– I am not. I said in my opening remarks that I was not speaking for the Government. I have not asked my colleagues what position they intend to take up, but I shall vote against this motion. I thinkthat I am justified in asking honorable members to give special consideration to the expenditure which this proposal would involve, and to consider whether we could not spend the money to better advantage. This afternoon several honorable members have expressed their full and unqualified approval of a certain motion. That is an easy and a popular thing to do. The adoption of that motion, however, would mean the expenditure of some thousands of pounds, and, in all probability, a day or two hence some of the very honorable members who supported it will be denouncing the Government in general terms - but failing to specify details - because of what they describe as its rapidly increasing expenditure. There is no fear, so far as the Government are concerned, if honorable members will specify any one item of expenditure to which they object. But when honorable members time after time support motions which must add largely to the Commonwealth expenditure, and immediately afterwards denounce, at public meetings all over the country, the expenditure of the Government, I am justified in calling attention to their attitude.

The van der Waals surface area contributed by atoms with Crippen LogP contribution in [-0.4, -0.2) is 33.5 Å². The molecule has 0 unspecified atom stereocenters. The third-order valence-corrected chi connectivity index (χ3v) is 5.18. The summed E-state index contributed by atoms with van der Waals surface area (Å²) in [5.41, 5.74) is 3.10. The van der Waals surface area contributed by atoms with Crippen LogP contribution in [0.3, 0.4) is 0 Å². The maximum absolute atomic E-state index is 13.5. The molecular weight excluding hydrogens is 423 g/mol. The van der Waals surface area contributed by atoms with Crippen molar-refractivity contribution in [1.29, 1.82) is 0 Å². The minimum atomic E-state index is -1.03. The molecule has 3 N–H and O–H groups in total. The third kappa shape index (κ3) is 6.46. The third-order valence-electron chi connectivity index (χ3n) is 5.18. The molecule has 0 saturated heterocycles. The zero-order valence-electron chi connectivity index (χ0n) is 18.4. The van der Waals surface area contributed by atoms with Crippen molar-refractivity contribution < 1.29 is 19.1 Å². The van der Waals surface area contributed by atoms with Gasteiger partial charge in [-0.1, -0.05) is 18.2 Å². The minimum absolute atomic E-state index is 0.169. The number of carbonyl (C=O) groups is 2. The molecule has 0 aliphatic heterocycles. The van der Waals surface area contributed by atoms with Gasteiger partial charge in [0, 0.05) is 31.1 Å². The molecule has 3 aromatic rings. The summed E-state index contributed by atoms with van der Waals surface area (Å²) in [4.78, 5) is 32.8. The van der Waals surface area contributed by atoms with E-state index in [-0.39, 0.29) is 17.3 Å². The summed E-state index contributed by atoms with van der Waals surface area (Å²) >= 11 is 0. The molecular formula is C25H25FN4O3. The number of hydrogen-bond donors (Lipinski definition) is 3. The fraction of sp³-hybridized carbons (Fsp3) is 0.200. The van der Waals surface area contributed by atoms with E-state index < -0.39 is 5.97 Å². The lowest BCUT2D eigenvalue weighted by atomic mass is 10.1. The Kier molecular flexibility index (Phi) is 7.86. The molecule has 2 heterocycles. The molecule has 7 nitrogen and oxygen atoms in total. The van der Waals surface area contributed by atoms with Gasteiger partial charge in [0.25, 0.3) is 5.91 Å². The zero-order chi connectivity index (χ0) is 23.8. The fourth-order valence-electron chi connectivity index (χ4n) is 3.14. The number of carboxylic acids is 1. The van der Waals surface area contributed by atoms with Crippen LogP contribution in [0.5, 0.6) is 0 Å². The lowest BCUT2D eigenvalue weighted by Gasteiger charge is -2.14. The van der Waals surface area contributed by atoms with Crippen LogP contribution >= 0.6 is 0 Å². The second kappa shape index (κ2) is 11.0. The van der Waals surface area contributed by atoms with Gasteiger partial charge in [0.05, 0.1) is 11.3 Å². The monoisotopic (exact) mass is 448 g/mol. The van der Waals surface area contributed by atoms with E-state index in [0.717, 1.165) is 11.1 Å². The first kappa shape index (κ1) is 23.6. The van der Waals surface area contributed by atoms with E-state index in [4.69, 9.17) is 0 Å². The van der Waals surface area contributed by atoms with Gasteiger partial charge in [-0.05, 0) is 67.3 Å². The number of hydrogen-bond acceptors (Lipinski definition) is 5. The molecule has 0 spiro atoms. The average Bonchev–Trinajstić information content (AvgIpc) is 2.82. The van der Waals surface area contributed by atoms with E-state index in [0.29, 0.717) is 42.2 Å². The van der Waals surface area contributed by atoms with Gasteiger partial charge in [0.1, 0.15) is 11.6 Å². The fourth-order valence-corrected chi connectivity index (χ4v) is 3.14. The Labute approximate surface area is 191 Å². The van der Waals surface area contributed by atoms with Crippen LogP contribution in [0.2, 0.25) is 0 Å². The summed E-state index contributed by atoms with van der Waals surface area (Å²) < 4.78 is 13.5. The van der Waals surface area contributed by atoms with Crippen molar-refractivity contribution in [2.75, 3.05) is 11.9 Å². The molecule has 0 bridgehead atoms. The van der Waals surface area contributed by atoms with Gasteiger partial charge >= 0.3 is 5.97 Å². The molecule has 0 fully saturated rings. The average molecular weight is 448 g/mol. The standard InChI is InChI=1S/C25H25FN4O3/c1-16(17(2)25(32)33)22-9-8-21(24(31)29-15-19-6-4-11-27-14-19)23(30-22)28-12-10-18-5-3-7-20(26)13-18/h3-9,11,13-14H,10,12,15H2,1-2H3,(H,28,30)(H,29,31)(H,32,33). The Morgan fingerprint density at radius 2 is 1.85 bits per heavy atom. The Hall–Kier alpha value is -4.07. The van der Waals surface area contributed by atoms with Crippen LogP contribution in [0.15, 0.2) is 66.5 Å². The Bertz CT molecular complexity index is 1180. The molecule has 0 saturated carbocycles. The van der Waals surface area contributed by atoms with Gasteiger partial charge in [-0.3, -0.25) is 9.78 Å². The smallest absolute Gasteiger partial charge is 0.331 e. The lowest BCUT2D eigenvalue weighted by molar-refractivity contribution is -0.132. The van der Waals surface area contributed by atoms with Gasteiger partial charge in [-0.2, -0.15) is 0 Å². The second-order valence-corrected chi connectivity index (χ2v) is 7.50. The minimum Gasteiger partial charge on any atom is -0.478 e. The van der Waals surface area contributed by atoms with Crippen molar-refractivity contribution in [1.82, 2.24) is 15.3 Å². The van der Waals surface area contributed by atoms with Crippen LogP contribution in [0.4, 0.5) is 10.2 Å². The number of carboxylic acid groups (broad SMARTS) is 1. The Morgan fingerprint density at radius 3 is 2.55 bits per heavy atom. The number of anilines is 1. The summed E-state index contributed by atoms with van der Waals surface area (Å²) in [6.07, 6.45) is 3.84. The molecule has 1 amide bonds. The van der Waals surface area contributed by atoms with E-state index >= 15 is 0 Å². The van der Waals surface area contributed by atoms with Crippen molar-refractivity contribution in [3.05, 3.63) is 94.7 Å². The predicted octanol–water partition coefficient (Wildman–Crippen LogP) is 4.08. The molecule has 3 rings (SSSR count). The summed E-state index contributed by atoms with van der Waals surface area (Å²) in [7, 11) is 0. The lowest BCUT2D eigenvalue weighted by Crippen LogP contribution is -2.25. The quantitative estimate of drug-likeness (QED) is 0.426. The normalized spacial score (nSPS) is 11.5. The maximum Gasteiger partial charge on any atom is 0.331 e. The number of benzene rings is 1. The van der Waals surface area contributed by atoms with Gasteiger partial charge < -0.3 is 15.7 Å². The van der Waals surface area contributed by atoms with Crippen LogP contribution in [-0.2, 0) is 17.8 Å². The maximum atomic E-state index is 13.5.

– There is a difference between paying money that is fairly due and squandering money.